The breakpoints and mechanisms of ring chromosome formation were studied and mapped in 14 patients.
Several techniques were performed such as genome-wide array, MLPA (Multiplex Ligation-Dependent Probe Amplification) and FISH (Fluorescent in situ Hybridization).
The ring chromosomes of patients I to XIV were determined to be, respectively: r(3)(p26.1q29), r(4)(p16.3q35.2), r(10)(p15.3q26.2), r(10)(p15.3q26.13), r(13)(p13q31.1), r(13)(p13q34), r(14)(p13q32.33), r(15)(p13q26.2), r(18)(p11.32q22.2), r(18)(p11.32q21.33), r(18)(p11.21q23), r(22)(p13q13.33), r(22)(p13q13.2), and r(22)(p13q13.2). These rings were found to have been formed by different mechanisms, such as: breaks in both chromosome arms followed by end-to-end reunion (patients IV, VIII, IX, XI, XIII and XIV); a break in one chromosome arm followed by fusion with the subtelomeric region of the other (patients I and II); a break in one chromosome arm followed by fusion with the opposite telomeric region (patients III and X); fusion of two subtelomeric regions (patient VII); and telomere-telomere fusion (patient XII). Thus, the r(14) and one r(22) can be considered complete rings, since there was no loss of relevant genetic material. Two patients (V and VI) with r(13) showed duplication along with terminal deletion of 13q, one of them proved to be inverted, a mechanism known as inv-dup-del. Ring instability was detected by ring loss and secondary aberrations in all but three patients, who presented stable ring chromosomes (II, XIII and XIV).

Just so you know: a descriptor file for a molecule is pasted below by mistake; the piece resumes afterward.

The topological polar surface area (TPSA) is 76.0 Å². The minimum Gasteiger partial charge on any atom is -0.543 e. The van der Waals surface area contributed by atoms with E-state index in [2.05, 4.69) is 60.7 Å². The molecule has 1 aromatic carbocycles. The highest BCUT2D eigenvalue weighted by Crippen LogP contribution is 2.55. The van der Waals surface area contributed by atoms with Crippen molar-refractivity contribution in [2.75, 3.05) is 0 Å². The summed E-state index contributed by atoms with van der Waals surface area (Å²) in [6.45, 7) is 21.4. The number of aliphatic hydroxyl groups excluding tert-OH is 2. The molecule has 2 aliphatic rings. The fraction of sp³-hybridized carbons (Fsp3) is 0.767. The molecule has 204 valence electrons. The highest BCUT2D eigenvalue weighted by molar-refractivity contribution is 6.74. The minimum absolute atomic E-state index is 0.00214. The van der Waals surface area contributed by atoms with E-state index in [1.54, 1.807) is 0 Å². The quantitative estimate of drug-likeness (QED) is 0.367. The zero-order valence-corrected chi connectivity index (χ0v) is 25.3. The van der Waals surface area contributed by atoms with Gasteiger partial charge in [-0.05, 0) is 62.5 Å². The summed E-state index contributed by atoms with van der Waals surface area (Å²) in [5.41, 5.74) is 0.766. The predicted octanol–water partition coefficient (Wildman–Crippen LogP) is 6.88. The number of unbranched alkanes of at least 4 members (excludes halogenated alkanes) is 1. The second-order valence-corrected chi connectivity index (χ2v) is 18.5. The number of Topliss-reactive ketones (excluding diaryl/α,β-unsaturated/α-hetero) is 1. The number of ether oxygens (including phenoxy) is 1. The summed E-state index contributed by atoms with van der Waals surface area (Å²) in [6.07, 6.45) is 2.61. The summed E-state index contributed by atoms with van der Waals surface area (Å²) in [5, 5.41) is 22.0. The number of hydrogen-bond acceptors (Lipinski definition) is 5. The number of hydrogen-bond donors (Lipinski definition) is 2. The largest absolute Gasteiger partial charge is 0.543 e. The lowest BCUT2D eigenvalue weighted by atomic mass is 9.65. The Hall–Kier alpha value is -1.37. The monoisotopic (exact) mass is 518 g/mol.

We concluded that the clinical phenotype of patients with ring chromosomes may be related with different factors, including gene haploinsufficiency, gene duplications and ring instability. Epigenetic factors due to the circular architecture of ring chromosomes must also be considered, since even complete ring chromosomes can result in phenotypic alterations, as observed in our patients with complete r(14) and r(22).